Sembilang National Park
Sembilang National Park is a natural coastal wet land area with various forest ecosystems of peat moss swamps, fresh water swamps, mangrove forests and mud flats. Administratively, it is part of Banyuasin district and has been a national park since March 19th 2003, when it was separated from the Berbak National Park in Jambi. This area is called Sembilang because it has many Sembilang fish (Plotosus canius).
The Banyuasin Peninsula, located on the east coast of South Sumatra, is a haven for water birds. Its muddy lands and sands border mangroves resulting in ideal habits for various types of invertebrates such as worms, mollusks, and crustaceans. The actual peninsula sticks out into the sea for 1.5 kilometers which makes this land an ideal stop for migrant birds from Asia and Europe from October to December.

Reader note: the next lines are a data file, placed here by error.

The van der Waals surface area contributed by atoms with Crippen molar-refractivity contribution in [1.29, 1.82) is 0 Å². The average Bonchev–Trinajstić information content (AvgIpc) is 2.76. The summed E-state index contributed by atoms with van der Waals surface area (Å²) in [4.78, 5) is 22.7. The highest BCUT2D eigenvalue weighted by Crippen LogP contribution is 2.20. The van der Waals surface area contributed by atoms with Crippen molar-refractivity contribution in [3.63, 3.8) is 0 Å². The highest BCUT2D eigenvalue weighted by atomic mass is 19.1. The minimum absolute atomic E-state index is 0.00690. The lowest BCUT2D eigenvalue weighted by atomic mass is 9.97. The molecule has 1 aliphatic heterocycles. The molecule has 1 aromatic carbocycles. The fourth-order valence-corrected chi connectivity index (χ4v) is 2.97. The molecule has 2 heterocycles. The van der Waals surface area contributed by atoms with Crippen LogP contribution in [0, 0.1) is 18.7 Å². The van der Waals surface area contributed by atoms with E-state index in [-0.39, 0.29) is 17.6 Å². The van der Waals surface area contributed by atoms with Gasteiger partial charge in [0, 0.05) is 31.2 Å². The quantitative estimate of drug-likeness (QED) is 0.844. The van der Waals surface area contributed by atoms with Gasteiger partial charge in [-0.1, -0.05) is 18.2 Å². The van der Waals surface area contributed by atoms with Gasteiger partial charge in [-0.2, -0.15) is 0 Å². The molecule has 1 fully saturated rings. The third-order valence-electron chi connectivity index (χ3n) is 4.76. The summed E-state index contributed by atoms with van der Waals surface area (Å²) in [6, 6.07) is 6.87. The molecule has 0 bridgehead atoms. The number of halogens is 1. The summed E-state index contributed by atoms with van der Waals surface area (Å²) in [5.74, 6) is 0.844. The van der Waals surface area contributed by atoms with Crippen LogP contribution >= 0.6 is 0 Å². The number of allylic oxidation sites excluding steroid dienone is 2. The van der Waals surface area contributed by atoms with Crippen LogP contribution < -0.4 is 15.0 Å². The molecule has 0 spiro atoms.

Kuntul Cina (Egretta Eulophotes), Trinil-Lumpur Asia (Limnodromus Semipalmatus), and Pedendang Topeng (Heliopais Personata), are among 30 species of migrant birds visiting the Banyuasin Peninsula. These birds seek a temporary home to avoid cold seasons in their primary habitats in Siberia, the Korean peninsula, and Japan. Their final destinations are sub-tropical areas of Australia.
You will find very exotic scenery in the far north of Betet Island because some of its swamps are famous for its snakes, crocodiles and rare orchids.
Enjoying the beauty of mangrove forests in Sembilang National Park is another attraction in the swampy areas along the rivers and sea. You can ask officials to take you to crocodile, snake, and bird nests, or to marvel at the endangered plants. You can also fish here catching five kilograms of fish within one hour according to local inhabitants.